They come from beds of lichen green,
They creep from the mullein’s velvet screen;
Some on the backs of beetles fly
From the silver tops of moon-touched trees,
Where they swung in the cobweb hammocks high,
And rocked about in the evening breeze;
And now they throng the moonlight glade,
Above–below–on every side,
Their little minim forms arrayed,
In the tricksy pomp of fairy pride.
– The Assembling of the Fays by Joseph Rodman Drake
When our oldest was very young my father-in-law gave her several books of nursery rhymes and fairy tales, lamenting how hard they were to find. He’d gone to nearby bookstores and been told that collections of fairy tales were not nearly as popular as books based on Disney movies and Sponge Bob and so were rarely sold in store anymore. Not one to give up easily, he scoured used bookstores and thrift stores in an effort to find his granddaughter the tales he so valued. Two of the books he found are full of lovely, bright images and the nursery rhymes, stories and songs I remember from my own childhood – Humpty Dumpty, Little Miss Muffet and the like. One was a treasury for older children and contains stories like the Little Match Girl and Hansel and Gretel, which we’ve just recently started reading to her.
The last is a particularly old volume, a collection of tales and poems with a faded picture of a fairy and three small children on the cover. Entitled My Bookshop Through Fairy Halls, the pictures are gorgeous and reminiscent in parts of Sybille Von Olfer’s Story of the Root Children.
The book is delicate, too delicate for tiny hands that so easily rip books apart (as they were wont to do at the time) so it was placed safely out of reach on a high shelf; there it fell out of remembrance until just yesterday when I happened to notice it during dinner (our bookshelf sits just behind the dinner table).
Not recalling right off where it came from I asked my husband about it. We got it down and I began to flip through it and show off it’s artistry to him and the girls. We all were quickly mesmerized by both the book’s rare and intricate illustrations and the tales and poems inside – true fairy tales we’d never read before as well as some classics we recognized, such as the Snow Queen by Hans Christian Anderson and some tales from far away lands, such as the Moon-Maiden, a fairy tale from Japan.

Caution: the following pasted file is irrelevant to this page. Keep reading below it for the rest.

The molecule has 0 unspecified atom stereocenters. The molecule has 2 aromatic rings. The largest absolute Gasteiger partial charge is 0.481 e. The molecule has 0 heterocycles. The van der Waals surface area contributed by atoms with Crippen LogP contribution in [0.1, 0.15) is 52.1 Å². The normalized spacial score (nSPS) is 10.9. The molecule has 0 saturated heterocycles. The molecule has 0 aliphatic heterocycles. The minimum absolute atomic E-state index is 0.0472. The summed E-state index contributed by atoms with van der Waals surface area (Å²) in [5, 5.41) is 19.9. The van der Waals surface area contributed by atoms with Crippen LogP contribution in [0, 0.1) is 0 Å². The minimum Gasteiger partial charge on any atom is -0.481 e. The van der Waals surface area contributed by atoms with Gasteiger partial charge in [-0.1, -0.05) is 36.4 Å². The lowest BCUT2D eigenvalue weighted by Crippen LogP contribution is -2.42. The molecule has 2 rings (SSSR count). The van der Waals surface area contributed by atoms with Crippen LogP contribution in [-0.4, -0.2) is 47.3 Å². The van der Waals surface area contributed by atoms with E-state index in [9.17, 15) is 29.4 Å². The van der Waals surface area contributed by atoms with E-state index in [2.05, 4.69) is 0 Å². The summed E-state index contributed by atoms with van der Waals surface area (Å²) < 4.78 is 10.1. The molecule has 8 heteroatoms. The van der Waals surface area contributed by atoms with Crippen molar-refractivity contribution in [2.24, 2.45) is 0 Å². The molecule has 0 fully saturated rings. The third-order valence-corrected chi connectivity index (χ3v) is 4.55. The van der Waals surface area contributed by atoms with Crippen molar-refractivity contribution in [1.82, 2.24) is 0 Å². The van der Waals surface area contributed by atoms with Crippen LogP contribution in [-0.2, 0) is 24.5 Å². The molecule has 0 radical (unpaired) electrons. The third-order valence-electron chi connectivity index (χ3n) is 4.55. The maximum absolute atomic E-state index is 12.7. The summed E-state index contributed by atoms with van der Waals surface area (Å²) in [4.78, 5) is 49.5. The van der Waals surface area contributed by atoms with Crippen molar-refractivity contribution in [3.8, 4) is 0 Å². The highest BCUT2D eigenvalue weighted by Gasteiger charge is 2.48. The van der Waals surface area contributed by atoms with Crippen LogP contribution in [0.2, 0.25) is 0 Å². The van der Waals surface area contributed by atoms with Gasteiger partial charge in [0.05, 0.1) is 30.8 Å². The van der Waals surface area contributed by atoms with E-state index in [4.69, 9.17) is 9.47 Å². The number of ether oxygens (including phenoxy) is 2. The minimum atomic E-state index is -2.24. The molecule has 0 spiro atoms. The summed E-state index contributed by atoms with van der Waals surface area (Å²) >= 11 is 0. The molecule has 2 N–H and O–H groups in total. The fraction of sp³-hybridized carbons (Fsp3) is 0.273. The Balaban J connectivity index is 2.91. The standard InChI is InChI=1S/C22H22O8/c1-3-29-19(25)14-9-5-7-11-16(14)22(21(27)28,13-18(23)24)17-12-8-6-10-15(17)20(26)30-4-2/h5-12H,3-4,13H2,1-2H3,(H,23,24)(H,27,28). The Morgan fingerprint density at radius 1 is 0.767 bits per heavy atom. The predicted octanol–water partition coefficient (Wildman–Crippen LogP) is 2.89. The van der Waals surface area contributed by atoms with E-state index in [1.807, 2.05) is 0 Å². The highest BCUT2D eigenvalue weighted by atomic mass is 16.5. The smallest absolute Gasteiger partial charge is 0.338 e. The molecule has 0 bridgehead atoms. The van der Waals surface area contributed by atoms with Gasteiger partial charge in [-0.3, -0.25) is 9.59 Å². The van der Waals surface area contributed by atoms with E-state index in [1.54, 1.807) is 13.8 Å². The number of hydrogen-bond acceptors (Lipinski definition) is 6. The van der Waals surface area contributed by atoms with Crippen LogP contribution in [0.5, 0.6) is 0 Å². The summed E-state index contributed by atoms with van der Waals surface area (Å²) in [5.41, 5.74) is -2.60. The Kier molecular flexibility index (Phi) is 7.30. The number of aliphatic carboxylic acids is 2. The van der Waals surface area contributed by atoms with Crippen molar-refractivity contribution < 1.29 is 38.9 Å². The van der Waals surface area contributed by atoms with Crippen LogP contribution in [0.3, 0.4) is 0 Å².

Aria has been quite taken with fairies of late and Keith and I love tales of magic and fantasy (diehard Lord of the Rings and Harry Potter fans here) so I began reading aloud. Then we read from it for bedtime and though I put it away overnight, I’ve not stopped thinking about it.
I researched the book a bit and found that the My Bookshop series, especially those published in the 20s like this one, are fairly rare.
Paul passed away a couple of years ago and he remains very much missed by those he left behind. But the tangible items he left us – his woodwork, this rare book, give us glimpses not only into a creative, imaginative side of him, but allow us to remember and pass on a bit of himself to the ones that will never get a chance to fully know him. I’m not sure he knew it, but this book he passed along was a rare gem indeed, containing tales and illustrations we never would have come across if not for his diligence and generosity. Though no longer with us, he continues to shape our lives in countless small but meaningful ways.
Lo! here are airy halls and fairy halls
Where life and joy and all true splendor reign
And be it shining creature with bright wings,
Or but a little man or queer old dame,
Or talking beast who doth appear to guide,
Pray let him lead you hither to these halls.
– Through Fairy Halls, author unknown